Most people know what blisters are, and most people have had them before. But do you know what they are? Most people think that a blister is caused by water or sweat build-up in the skin, but that's not true. Blisters are caused by a separation of the upper and lower layers of skin. This happens when something rubs against the skin for a long period, which creates friction. When this happens, the body produces fluid to protect the area from further damage. This fluid accumulates and creates a blister.
What are blisters?
Blisters are small, raised areas of skin that contain clear fluid. They can occur anywhere on the body but are most common on the hands, feet, and lips. Blisters form when the top layer of skin rubs against the bottom layer. This can happen from friction, burns, or other types of irritation.
Blisters are usually harmless and go away on their own within a few days. However, if a blister is large or painful, it may need to be drained by a healthcare provider. Blisters can also become infected, so it’s important to keep them clean and covered.
What are the symptoms of blisters?
The main symptom of a blister is a small, raised area of skin that is filled with fluid. The fluid may be clear, yellow, or bloody. Blisters can occur on any part of the body but are most common on the hands, feet, and lips.
What causes blisters?
There are many possible causes of blisters, including:
Friction: This is the most common cause of blisters. When your skin rubs against something else—like a shoe, sock, or piece of clothing—it can create friction that damages the outer layer of skin. This damage causes fluid to leak out from the layers of skin beneath, and that fluid collects in the space between the layers of skin to form a blister.
Burns: A second-degree burn can cause blisters. These burns damage both the outer and inner layers of skin, causing fluid to leak out and collect in the space between the layers of skin.
Chemicals: Certain chemicals can cause chemical burns, which can lead to blisters. These burns damage both the outer and inner layers of skin, causing fluid to leak out and collect in the space between the layers of skin.
Diseases: There are a few diseases that can cause blisters, including chickenpox, shingles, and impetigo. Chickenpox is caused by a virus called the varicella-zoster virus, and it can cause a blistering rash all over the body. Shingles are caused by the same virus, but it only causes a blistering rash on one side of the body. Impetigo is a bacterial infection that can also cause blisters. It's most common in children.
How are blisters treated?
Blisters are usually treated with over-the-counter (OTC) medications and home remedies. Common OTC treatments include:
Bandages: Place a bandage over the blister to protect it from further irritation.
Antibiotic ointment: Apply an antibiotic ointment to the blister to help prevent infection.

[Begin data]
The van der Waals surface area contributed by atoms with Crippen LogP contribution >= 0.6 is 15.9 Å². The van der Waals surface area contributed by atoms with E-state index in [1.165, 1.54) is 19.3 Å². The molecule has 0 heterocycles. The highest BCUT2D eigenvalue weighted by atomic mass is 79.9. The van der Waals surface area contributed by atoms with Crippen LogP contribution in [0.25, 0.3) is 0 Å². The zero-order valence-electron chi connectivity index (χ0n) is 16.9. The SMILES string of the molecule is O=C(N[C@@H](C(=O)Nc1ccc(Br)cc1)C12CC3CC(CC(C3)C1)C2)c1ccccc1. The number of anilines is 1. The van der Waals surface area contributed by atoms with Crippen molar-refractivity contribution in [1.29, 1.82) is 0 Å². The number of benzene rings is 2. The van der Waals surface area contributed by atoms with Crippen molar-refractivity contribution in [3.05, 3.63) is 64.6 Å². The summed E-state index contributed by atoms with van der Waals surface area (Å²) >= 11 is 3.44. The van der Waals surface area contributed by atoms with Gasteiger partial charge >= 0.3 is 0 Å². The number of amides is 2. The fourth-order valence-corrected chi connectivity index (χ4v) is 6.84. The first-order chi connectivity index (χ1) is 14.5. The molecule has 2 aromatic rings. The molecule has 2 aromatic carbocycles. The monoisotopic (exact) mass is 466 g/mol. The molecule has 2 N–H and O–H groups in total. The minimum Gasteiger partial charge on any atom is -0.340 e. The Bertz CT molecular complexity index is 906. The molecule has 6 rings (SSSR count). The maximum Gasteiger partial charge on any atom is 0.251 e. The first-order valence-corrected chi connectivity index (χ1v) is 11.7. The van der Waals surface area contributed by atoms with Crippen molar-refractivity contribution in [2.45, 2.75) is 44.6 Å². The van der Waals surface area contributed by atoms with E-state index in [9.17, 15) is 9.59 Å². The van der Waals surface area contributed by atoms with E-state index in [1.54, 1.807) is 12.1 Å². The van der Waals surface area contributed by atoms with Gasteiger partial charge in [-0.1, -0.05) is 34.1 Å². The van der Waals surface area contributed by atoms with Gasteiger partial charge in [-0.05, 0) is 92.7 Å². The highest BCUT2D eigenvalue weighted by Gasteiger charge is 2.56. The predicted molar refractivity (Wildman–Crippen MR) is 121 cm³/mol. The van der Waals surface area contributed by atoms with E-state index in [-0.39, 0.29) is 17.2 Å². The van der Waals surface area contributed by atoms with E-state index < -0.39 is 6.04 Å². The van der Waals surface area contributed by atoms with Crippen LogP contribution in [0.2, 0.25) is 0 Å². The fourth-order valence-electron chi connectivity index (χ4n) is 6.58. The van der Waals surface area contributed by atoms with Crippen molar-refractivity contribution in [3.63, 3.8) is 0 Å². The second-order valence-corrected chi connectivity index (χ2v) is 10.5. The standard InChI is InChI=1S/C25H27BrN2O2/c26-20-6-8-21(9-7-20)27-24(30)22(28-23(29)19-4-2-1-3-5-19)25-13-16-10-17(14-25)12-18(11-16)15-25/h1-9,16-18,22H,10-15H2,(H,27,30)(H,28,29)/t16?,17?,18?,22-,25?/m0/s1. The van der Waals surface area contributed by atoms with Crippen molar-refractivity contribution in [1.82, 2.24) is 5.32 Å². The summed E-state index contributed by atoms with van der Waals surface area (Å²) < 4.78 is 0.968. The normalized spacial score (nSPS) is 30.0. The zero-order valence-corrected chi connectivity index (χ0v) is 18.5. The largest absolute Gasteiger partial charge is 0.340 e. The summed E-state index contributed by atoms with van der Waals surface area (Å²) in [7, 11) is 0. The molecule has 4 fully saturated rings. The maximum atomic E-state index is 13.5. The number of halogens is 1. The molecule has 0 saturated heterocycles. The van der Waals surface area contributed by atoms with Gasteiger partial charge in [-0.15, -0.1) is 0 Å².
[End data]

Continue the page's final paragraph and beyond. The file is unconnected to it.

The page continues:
Cold compress: Applying a cold compress can help reduce pain and swelling.
If the blister is particularly large or painful, your doctor may prescribe a stronger medication, such as an oral steroid or an antibiotic. In some cases, blisters may need to be drained to provide relief. This should only be done by a medical professional.
How can you prevent blisters?
There are several ways that you can prevent blisters from developing. First, be sure to wear shoes that fit well and do not rub or chafe your feet. Second, wear socks that help to absorb sweat and protect your feet from friction. Third, choose activities that are less likely to cause blisters, such as walking or swimming instead of running. Finally, take care of your feet by keeping them clean and dry and by applying lotion to help keep the skin soft.
There are a few things you can do to prevent blisters:
- Wear well-fitting, comfortable shoes.
- Avoid shoes that rub or chafe your feet.
- Wear socks that fit well and help reduce friction.
- Break in new shoes gradually.
- Keep your feet dry and clean.
- Apply a foot powder or antiperspirant to your feet to help keep them dry.
If you already have a blister, there are a few things you can do to help it heal:
- Clean the blister with soap and water.
- Do not pop the blister. Popping a blister can cause an infection.
- Cover the blister with a bandage.
- Change the bandage daily.
If the blister is painful, you can take over-the-counter pain medication such as ibuprofen.
If you have blisters, it is important to protect them from further injury. You can do this by wearing shoes that fit well and don't rub against your feet, using adhesive bandages or moleskin to protect the blister, and keeping the area clean and dry. If the blister breaks open, you will need to keep it clean and covered to prevent infection. In some cases, blisters may need to be drained by a healthcare provider.